They aren’t quite as susceptible to black knot’s many threats yet can easily spread these pores to more vulnerable commercial trees.
If you can’t get rid of wild hosts on your property, plant new trees that are upwind from wild trees.
Instead, plant-resistant varieties of plants – for example, there are several resistant plum varieties that hold up well against black knot, including Damson, Santa Rosa, and Bradshaw.
For whatever reason, it is believed that tart cherry varieties are less susceptible to the virus than sweet, and that Japanese plums might be somewhat less susceptible than American varieties. Check with your local nursery to see what they recommend.
Use a Preventative Spray
If you’ve struggled with black knot in the past – or you know it’s something that growers in your area have issues with – you may just want to bite the bullet and apply a preventative spray ahead of time.
This is a good idea if you can’t figure out where the disease is coming from or if you are trying to bring a tree that was heavily infected back to health.
You can use a spray of lime sulfur (applied during the dormant period) when you prune trees. You can also use a fungicide that’s listed specifically for black knot.
This could be applied at bud break as well as every week until the end of the growing season.
Practice Proper Spacing
Make sure your trees are spaced far enough apart when you plant.
Exactly how far you should space out your trees will vary depending on what kind of tree you are growing, but make sure you follow all recommended guidelines.
The more airflow, the better – this will make it harder for the fungus to spread.
How to Get Rid of Black Knot
Prune and Dispose of Cuttings
The First thing you need to do if you find black knot on your tree is to prune it. You will want to remove all knots and swollen areas, pruning at least three inches below the knot.
This should ideally be done during the tree’s dormant season and before the start of rainy weather in April.
If you notice infections on larger branches, you will need to cut the tissue all the way down to healthy wood.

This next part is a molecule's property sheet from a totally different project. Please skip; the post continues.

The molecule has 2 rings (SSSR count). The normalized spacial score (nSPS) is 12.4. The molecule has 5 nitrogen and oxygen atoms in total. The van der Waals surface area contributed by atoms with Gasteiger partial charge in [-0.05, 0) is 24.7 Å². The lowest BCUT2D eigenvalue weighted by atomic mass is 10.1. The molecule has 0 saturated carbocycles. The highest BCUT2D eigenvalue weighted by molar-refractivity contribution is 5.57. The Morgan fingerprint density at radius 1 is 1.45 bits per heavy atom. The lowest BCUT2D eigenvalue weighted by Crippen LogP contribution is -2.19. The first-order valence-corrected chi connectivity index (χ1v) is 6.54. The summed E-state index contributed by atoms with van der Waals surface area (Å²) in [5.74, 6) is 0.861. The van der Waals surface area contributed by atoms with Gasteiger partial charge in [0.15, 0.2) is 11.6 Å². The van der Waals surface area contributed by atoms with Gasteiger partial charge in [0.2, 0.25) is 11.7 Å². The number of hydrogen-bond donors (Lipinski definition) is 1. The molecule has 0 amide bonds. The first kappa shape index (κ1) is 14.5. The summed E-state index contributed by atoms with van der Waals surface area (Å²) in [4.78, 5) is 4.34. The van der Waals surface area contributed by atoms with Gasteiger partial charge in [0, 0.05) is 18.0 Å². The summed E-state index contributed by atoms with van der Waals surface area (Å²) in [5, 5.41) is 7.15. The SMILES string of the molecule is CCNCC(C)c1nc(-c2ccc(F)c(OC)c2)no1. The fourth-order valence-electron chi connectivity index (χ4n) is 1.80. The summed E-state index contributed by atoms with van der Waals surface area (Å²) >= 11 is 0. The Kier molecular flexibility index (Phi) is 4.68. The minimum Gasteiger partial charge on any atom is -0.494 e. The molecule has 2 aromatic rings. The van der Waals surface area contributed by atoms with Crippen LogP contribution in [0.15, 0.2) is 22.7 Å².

Make sure you use sterile pruning shears to cut your branches and then burn or bury prunings. Do not attempt to compost them and make sure you get them out of the area.
Even when the branches and pieces are no longer attached to the tree, they can still contain spores that will spread to nearby plant parts.
Cut Severely Infected Trees
As much as it may pain you to do this, if you have a large-scale black knot infestation, you may just need to cut the tree. Remove all parts from the vicinity.
You won’t be able to resolve the infestation, and getting rid of the tree might be the only way to stop it from spreading to nearby trees.
Use Neem Oil
Some people swear by using neem oil on their trees. This natural fungicide won’t usually harm pollinators and is safe for use on edible crops.
It unfortunately will not kill fungus that is already present but can stop its spread. It’s also effective for other kinds of fungal diseases, such as rust, leaf spot, and scab.
You will need to apply the spray about once per week until the weather gets dry, usually spraying just before leaves and blossoms emerge.
Monitor Trees Carefully
It can be difficult for you to detect the initial signs of black knot fungus infestation, so it’s important that you monitor the tree carefully.
Keep an eye on your tree as well as nearby trees for new signs of infestation, at least for the next few months and years.
Consider Contacting a Tree Care Expert for Help
If your problems with black knot are extremely pronounced, you may have to call in the big guns.
Sometimes, this disease becomes far too advanced for the “average Joe” to deal with on his or her own.
That’s especially true if you need to cut your tree and don’t have much experience with tree cutting.
You may want to get in touch with a tree care professional who can either guide you through the steps or remove the black knot fungus (or diseased tree) for you.
Black knot fungus can be an incredibly frustrating disease to deal with, especially when you consider that it is often chronic and can kill your trees entirely.
However, by following good preventive measures and doing everything you can to keep your trees healthy, it’s a disease that you should be able to more or less keep at bay.
Rebekah is a full-time homesteader. On her 22 acres, she raises chickens, sheep, and bees, not to mention she grows a wide variety of veggies. She has a huge greenhouse and does lots of DIY projects with her husband in her ever-growing homesteading endeavor. Learn more about Rebekah here.